How to improve diversity in the tech industry

Share this on your networks

Following International Women’s Day and National Coding Week, we thought we’d take a look at a subject we’re working on at ETL: how to increase the diversity of our workforce.

Diversity covers a wide range of characteristics, from female inclusion to the protected characteristics of the 2010 Equality Act. These characteristics range from age and disability to religion and sexual orientation. A report by McKinsey found that a diverse workforce leads to improved company performance, with particular gains for organisations with diversity among their leaders. Diverse organisations are also in a better position to protect themselves from tech skills shortages, now and in the future.

However, according to the British Computer Society’s 2021 diversity report, slow progress is being made on diversity. Despite women representing 48% of the UK workforce, just 19% of IT specialists are women. Ethnic minority representation is higher in IT than in the workforce as a whole, but those from a Black/African/Caribbean/Black British background have particularly low representation. There is also under-representation in the IT industry among other protected characteristics, including older workers and people with disabilities.

So how can diversity be improved? Here is a selection of ideas that organisations can implement to extend the diversity of their workforce.

Mentoring and role models

A report by the Institute of Coding found that many young people have a perception that the digital sector is made up of white heterosexual men, with one in ten “actively discouraged from pursuing digital education and jobs due to the lack of people that represent them”. Respondents particularly cited a lack of female role models, with leaders such as Mark Zuckerberg and Jeff Bezos representing a relatively narrow sector of society.

Educational outreach by organisations can target under-represented groups and feature employees with characteristics outside the perceived norm. Liaison with schools is a good starting point.

When employees are recruited, mentorship programmes can pair them with experienced staff members who can provide support and guidance. Reverse mentoring, where senior managers are mentored by a more junior colleague, who is different from them in some way, can help promote inclusion.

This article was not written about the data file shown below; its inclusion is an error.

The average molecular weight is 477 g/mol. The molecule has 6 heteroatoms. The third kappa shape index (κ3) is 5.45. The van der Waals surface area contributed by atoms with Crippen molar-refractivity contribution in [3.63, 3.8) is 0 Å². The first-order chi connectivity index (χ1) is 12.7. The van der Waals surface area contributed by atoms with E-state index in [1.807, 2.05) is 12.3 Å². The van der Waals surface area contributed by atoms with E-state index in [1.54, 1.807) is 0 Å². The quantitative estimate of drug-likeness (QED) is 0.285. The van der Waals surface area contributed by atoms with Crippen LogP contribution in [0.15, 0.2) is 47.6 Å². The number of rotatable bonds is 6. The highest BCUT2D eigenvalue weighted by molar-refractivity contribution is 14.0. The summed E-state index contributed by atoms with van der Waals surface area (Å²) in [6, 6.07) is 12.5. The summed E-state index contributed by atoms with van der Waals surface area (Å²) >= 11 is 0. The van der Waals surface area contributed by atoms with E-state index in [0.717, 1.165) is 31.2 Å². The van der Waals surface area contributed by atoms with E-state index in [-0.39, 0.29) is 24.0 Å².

Flexible working

Flexible working hours, job sharing and part time opportunities help to foster an environment where all employees can create a healthy work-life balance. This is the core purpose of Flex, our flexible working policy. Flexible working can particularly help employees with disabilities, neurodivergences  or caring responsibilities.

Our Flex policy is location-agnostic, so employees can choose to work at home, in the office or a mix of both to suit them. This helps to create a more supportive working environment and also means that we can recruit people who are not usually located in our region, such as people of colour.

Inclusive recruitment

Recruitment can be a subjective process, requiring hiring managers to make important decisions, sometimes to tight deadlines. Including women and other under-represented groups on interview panels helps eliminate unconscious bias during the recruitment process. However, care should be taken to ensure that these representatives are sufficiently senior to have a strong voice on the panel.

Recruitment advertising should use inclusive images and language to encourage applicants from diverse backgrounds. Anonymised applications can help prevent unconscious bias during the shortlisting process. At ETL we use structured interviews and skills-based assessment tasks to reduce the chance of unconscious bias.


Organisations can set targets for diversity across the HR pipeline, from recruitment to promotions and rank. In recruitment for instance, organisations can monitor the composition of candidates who apply, who are interviewed and who are hired. Targets can also include targets for departments and seniority levels.  

Like all effective targets, organisations can start by determining their current baseline. As an example, at ETL at the time of writing, 20% of our technical staff are female and 16% of our employees are of non-British origin. Then organisations can determine their target – in our case our aim is to reflect the composition of the Welsh workforce – and specify a deadline.

In conclusion

The pandemic showed how technology has become increasingly widespread, so the tech industry needs to make sure that its environment and output works for everyone. The different insights that diversity brings help to create a better user experience, drive innovation and, from the organisation’s perspective, foster a more productive workforce.